■ ‘Big effort from public’ needed to enable ‘normal’ Christmas
THE public will need to make ‘every effort’ to keep coronavirus cases low in December in order to gather at Christmas, a Public Health England director has said.
Dr Susan Hopkins, a senior medical adviser to the government’s Covid-19 response, suggested tougher restrictions could be needed either side of Christmas if curbs are to be eased over the festive period.
She told a Downing Street briefing: ‘We are very keen that we have a Christmas as close to normal as possible.
‘That requires all of us to make every effort over this national restriction period and even in early December to get the cases as low as possible and to reduce the risk of transmission within households and between families.
‘A final decision will rest with the government and we look forward to hearing what those plans are.’
She said scientists had suggested that one day of greater freedom required five days of restrictions.
It comes as ministers work out what new tiers should replace the previous system once England emerges from the current lockdown on December 2.
Boris Johnson wants to ease coronavirus rules to allow families to be reunited over Christmas and his government has been working with counterparts in Scotland, Wales and Northern Ireland to agree to a UK-wide approach.
But, following reports that households would be allowed to mix indoors for a five-day period starting on Christmas Eve, business secretary Alok Sharma said it was not yet clear whether that would be possible.
■ NHS boss and head of test and trace both in self-isolation
AN NHS boss has revealed he is the latest senior figure among those leading the response to the coronavirus pandemic to be forced into self-isolation.
NHS national medical director Professor Stephen Powis said he was self-isolating after a member of his household had tested positive for coronavirus.
He told a Downing Street briefing today that he was asymptomatic and feeling fine but was going to stay at home and complete his period of self-isolation.
It came only a couple of hours after Baroness Dido Harding, who leads the NHS Test and Trace programme, revealed she is self-isolating after receiving an alert from the service she runs.
The Tory peer tweeted a screenshot of an app notification this morning which carried the message ‘you need to self-isolate’ until 11.59pm on November 26.
The notification informed Lady Harding, interim executive chair of the National Institute for Health Protection, that she has nine days of self-isolation to go.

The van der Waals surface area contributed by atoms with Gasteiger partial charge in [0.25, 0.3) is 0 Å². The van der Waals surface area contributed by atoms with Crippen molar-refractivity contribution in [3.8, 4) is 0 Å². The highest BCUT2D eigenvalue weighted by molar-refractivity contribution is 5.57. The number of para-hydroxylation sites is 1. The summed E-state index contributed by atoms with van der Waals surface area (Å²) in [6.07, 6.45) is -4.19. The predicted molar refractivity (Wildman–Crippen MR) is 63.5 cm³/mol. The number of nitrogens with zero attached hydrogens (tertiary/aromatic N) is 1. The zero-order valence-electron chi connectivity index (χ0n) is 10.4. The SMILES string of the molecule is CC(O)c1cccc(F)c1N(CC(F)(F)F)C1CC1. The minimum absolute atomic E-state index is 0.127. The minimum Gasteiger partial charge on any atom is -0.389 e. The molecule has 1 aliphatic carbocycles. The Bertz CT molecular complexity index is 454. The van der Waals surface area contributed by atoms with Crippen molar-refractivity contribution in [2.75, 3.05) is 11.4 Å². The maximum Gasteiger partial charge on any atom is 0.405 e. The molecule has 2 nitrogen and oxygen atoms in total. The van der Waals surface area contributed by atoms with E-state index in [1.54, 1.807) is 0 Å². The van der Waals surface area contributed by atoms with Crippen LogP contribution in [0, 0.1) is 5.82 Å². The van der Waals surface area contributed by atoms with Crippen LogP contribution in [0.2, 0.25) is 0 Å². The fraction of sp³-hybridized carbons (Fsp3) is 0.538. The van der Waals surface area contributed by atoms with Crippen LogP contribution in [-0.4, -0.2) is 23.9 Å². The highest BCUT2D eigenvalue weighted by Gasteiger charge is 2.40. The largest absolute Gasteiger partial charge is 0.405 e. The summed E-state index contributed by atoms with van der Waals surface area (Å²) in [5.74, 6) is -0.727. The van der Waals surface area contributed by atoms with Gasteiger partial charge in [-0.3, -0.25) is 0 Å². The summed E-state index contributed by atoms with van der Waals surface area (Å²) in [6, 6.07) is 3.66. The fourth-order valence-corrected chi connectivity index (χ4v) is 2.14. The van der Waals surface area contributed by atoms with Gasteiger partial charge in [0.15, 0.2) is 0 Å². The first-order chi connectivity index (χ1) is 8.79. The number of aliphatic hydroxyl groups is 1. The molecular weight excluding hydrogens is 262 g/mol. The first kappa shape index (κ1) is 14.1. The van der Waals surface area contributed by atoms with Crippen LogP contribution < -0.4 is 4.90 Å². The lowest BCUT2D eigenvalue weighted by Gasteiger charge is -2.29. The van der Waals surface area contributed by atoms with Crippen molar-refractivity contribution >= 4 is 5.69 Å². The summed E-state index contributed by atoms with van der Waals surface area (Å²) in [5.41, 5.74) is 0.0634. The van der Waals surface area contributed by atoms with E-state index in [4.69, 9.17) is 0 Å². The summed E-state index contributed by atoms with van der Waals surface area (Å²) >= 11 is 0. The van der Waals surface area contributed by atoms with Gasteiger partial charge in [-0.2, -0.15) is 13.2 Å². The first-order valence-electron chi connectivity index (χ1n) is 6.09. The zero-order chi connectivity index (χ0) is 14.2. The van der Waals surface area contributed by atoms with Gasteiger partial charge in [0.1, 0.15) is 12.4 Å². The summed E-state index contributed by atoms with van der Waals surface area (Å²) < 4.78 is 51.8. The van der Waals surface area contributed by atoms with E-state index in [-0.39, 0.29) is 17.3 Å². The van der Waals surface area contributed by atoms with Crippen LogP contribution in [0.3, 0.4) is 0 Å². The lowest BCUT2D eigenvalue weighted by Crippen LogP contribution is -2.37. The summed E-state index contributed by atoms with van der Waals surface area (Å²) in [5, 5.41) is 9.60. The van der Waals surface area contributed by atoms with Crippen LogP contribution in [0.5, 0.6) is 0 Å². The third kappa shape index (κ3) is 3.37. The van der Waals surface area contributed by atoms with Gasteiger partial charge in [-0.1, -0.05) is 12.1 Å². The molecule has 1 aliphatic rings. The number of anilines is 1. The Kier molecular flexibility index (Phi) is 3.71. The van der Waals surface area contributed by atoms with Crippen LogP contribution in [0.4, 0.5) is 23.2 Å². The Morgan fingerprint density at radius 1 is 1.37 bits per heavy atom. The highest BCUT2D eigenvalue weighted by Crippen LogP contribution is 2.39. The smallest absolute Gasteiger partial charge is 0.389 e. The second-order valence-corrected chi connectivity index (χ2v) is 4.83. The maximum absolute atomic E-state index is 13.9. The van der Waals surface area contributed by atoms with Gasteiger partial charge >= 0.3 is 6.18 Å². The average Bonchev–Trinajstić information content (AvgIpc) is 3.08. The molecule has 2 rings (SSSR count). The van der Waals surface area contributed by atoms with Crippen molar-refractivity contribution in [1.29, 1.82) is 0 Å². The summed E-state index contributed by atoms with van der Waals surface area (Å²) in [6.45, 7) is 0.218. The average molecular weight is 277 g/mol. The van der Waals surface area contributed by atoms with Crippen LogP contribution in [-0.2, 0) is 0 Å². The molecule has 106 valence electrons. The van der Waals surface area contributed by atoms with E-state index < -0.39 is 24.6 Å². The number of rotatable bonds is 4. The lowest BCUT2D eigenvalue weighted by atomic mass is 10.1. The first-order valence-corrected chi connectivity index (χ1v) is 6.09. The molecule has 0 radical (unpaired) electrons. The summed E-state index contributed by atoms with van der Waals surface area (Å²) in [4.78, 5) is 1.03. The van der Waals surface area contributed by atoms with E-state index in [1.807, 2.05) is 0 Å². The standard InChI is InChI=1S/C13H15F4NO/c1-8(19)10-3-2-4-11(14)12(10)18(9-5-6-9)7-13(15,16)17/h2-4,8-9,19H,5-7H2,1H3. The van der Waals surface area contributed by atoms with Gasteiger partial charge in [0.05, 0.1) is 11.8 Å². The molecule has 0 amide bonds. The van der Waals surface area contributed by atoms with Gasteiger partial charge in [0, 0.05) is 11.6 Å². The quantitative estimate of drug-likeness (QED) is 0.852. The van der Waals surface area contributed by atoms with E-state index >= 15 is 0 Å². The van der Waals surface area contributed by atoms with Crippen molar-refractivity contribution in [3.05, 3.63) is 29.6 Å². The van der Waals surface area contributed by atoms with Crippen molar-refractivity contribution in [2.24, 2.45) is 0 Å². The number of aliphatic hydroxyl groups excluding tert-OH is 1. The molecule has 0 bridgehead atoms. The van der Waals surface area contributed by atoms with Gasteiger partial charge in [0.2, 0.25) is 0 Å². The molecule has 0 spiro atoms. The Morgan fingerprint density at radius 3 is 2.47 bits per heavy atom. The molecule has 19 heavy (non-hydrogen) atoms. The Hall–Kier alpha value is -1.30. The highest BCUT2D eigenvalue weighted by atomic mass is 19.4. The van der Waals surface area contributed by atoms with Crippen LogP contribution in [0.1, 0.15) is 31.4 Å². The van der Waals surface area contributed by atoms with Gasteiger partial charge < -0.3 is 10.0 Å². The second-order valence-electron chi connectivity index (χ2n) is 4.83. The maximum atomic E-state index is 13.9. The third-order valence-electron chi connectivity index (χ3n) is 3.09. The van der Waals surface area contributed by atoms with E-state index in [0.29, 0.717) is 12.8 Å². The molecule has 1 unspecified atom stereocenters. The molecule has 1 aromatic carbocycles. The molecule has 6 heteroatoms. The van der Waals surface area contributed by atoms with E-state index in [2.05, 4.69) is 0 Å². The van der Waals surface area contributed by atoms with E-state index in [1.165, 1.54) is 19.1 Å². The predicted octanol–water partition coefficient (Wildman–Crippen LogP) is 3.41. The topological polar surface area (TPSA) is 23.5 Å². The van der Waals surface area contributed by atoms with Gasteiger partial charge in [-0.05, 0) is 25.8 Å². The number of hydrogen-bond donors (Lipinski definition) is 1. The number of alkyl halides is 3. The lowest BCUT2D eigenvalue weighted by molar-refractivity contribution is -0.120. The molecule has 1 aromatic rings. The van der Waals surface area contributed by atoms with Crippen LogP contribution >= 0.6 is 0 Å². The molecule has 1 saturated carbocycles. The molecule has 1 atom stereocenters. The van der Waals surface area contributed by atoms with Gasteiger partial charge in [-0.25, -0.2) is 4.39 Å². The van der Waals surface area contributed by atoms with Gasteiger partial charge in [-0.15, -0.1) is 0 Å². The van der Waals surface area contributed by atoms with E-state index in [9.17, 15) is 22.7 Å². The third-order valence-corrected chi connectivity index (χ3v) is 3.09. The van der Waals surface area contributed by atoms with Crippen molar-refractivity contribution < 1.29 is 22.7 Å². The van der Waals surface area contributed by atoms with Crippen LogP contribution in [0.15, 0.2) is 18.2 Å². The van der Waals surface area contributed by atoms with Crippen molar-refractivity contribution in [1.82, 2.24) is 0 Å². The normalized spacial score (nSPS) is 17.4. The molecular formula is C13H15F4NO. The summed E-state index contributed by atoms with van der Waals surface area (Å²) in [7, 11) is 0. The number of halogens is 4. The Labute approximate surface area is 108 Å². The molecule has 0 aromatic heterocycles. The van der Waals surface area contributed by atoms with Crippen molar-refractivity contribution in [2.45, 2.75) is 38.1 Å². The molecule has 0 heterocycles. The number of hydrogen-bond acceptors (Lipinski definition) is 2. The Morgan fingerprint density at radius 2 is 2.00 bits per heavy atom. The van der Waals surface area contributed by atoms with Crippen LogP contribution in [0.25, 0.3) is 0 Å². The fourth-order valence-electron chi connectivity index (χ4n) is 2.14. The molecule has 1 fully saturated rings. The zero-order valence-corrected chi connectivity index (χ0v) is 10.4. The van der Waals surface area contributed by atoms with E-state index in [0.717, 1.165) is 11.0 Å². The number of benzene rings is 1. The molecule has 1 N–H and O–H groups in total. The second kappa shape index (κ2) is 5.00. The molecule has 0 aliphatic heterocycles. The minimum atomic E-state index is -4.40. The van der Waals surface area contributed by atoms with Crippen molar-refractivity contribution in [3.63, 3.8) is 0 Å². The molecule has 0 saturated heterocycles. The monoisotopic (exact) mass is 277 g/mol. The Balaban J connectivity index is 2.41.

■ 4,000 restaurants asked to check Eat Out claims amid fraud worries
GOVERNMENT officials have warned around 4,000 companies that they face investigation if they do not ensure claims under the Eat Out to Help Out scheme are accurate.
HM Revenue and Customs (HMRC) said that it was sending letters to businesses that might have made an incorrect claim.
It comes amid serious concerns of fraud among many of the government’s support schemes that were designed to help more than a million companies through the Covid-19 pandemic.
‘Claimants have 60 days to respond to the letter or we may start a formal compliance check. This could include having to pay statutory interest and penalties,’ HMRC said in a statement today.
Companies are being asked to check their records to ensure they met the conditions of the scheme, but also to check if they claimed for more than they were entitled to.
The letter encourages transparency and adds: ‘We understand mistakes happen, particularly in these challenging times. This means we will not look for innocent errors and small mistakes for compliance action.’
Officials have warned that several billion pounds could be lost to fraudsters and paid out in error under government schemes that were launched during lockdown earlier this year.
■ Covid-19 hospital patients above first-wave peak in three English regions
THE number of Covid-19 patients in hospital in three of the seven NHS regions in England have passed levels recorded at the peak of the first wave of the virus, figures show.
A fourth region is likely to pass the first-wave peak in a matter of days.
North-west England, north-east England and Yorkshire, and south-west England have all recorded more patients in hospital than during the height of the first wave of Covid-19 in April.
In north-west England, 3,013 hospital patients with confirmed Covid-19 were reported on November 17. This is 123 higher than the first-wave peak of 2,890 on April 13.
In north-east England and Yorkshire, 3,397 patients were reported on November 17 — 830 above the first-wave peak of 2,567 on April 9.
Together, both regions currently account for 47 per cent of Covid-19 hospital patients in England.
In south-west England, the number of patients reached 874 on November 15, before dipping slightly to 832 on November 17.
The first-wave peak was 840 on April 14.
Meanwhile, the number of Covid-19 hospital patients in the Midlands has roughly doubled in the last three weeks, from 1,566 on October 27 to 3,039 patients on November 17.
This is almost level with its first-wave peak of 3,101 on April 10.
If the rate of increase continues, the Midlands could reach a new high within a few days.
In the remaining three regions of England, numbers have also risen but at a slower pace.